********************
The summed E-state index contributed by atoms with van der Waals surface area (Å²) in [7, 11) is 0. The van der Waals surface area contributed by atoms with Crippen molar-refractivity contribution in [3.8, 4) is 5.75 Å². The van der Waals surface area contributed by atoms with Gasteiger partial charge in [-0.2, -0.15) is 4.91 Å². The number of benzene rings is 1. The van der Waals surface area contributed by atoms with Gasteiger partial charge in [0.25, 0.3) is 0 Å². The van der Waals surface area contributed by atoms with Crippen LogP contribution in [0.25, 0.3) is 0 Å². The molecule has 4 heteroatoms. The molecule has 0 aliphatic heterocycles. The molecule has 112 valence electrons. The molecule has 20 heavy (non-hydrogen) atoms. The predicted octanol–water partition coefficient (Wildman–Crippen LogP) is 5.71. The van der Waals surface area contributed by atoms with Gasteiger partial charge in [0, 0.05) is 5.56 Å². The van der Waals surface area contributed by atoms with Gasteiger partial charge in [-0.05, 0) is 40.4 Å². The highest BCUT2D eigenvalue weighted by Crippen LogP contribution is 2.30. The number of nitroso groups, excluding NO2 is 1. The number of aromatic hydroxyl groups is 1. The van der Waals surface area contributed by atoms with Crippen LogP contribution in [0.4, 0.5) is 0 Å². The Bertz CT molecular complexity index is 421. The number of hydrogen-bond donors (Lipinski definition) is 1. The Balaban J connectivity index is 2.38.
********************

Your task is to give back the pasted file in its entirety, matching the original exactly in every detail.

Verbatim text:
The summed E-state index contributed by atoms with van der Waals surface area (Å²) in [7, 11) is 0. The van der Waals surface area contributed by atoms with Crippen molar-refractivity contribution in [3.8, 4) is 5.75 Å². The van der Waals surface area contributed by atoms with Gasteiger partial charge in [-0.2, -0.15) is 4.91 Å². The number of benzene rings is 1. The van der Waals surface area contributed by atoms with Gasteiger partial charge in [0.25, 0.3) is 0 Å². The van der Waals surface area contributed by atoms with Crippen LogP contribution in [0.25, 0.3) is 0 Å². The molecule has 4 heteroatoms. The molecule has 0 aliphatic heterocycles. The molecule has 112 valence electrons. The molecule has 20 heavy (non-hydrogen) atoms. The predicted octanol–water partition coefficient (Wildman–Crippen LogP) is 5.71. The van der Waals surface area contributed by atoms with Gasteiger partial charge in [0, 0.05) is 5.56 Å². The van der Waals surface area contributed by atoms with Gasteiger partial charge in [-0.05, 0) is 40.4 Å². The highest BCUT2D eigenvalue weighted by Crippen LogP contribution is 2.30. The number of nitroso groups, excluding NO2 is 1. The number of aromatic hydroxyl groups is 1. The van der Waals surface area contributed by atoms with Crippen LogP contribution in [0.4, 0.5) is 0 Å². The Bertz CT molecular complexity index is 421. The number of hydrogen-bond donors (Lipinski definition) is 1. The Balaban J connectivity index is 2.38.